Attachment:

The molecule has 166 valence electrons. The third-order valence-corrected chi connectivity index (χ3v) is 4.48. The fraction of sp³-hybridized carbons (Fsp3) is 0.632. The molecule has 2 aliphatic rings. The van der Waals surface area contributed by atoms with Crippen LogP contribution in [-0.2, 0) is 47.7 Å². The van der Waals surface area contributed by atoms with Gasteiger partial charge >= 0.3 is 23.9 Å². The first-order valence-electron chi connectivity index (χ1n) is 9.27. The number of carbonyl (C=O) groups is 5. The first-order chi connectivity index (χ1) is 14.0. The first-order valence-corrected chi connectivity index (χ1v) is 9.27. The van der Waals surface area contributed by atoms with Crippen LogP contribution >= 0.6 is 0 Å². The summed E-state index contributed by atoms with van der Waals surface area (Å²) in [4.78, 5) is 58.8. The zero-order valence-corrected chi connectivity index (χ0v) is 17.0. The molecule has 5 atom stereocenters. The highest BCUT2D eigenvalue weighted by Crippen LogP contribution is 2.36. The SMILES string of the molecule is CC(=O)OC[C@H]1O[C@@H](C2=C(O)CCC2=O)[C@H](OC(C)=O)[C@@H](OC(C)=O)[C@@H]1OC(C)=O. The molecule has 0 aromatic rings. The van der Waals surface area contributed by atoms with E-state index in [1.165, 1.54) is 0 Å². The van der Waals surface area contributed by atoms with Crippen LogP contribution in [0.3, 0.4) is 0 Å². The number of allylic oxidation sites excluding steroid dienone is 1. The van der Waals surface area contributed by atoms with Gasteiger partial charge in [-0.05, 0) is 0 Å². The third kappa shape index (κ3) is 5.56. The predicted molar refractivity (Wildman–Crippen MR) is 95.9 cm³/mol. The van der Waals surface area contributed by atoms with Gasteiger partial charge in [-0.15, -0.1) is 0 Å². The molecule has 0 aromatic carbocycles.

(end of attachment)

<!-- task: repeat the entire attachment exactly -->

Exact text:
The molecule has 166 valence electrons. The third-order valence-corrected chi connectivity index (χ3v) is 4.48. The fraction of sp³-hybridized carbons (Fsp3) is 0.632. The molecule has 2 aliphatic rings. The van der Waals surface area contributed by atoms with Crippen LogP contribution in [-0.2, 0) is 47.7 Å². The van der Waals surface area contributed by atoms with Gasteiger partial charge >= 0.3 is 23.9 Å². The first-order valence-electron chi connectivity index (χ1n) is 9.27. The number of carbonyl (C=O) groups is 5. The first-order chi connectivity index (χ1) is 14.0. The first-order valence-corrected chi connectivity index (χ1v) is 9.27. The van der Waals surface area contributed by atoms with Crippen LogP contribution >= 0.6 is 0 Å². The summed E-state index contributed by atoms with van der Waals surface area (Å²) in [4.78, 5) is 58.8. The zero-order valence-corrected chi connectivity index (χ0v) is 17.0. The molecule has 5 atom stereocenters. The highest BCUT2D eigenvalue weighted by Crippen LogP contribution is 2.36. The SMILES string of the molecule is CC(=O)OC[C@H]1O[C@@H](C2=C(O)CCC2=O)[C@H](OC(C)=O)[C@@H](OC(C)=O)[C@@H]1OC(C)=O. The molecule has 0 aromatic rings. The van der Waals surface area contributed by atoms with E-state index in [1.165, 1.54) is 0 Å². The van der Waals surface area contributed by atoms with Crippen LogP contribution in [0.3, 0.4) is 0 Å². The number of allylic oxidation sites excluding steroid dienone is 1. The van der Waals surface area contributed by atoms with Gasteiger partial charge in [-0.05, 0) is 0 Å². The third kappa shape index (κ3) is 5.56. The predicted molar refractivity (Wildman–Crippen MR) is 95.9 cm³/mol. The van der Waals surface area contributed by atoms with Gasteiger partial charge in [-0.15, -0.1) is 0 Å². The molecule has 0 aromatic carbocycles.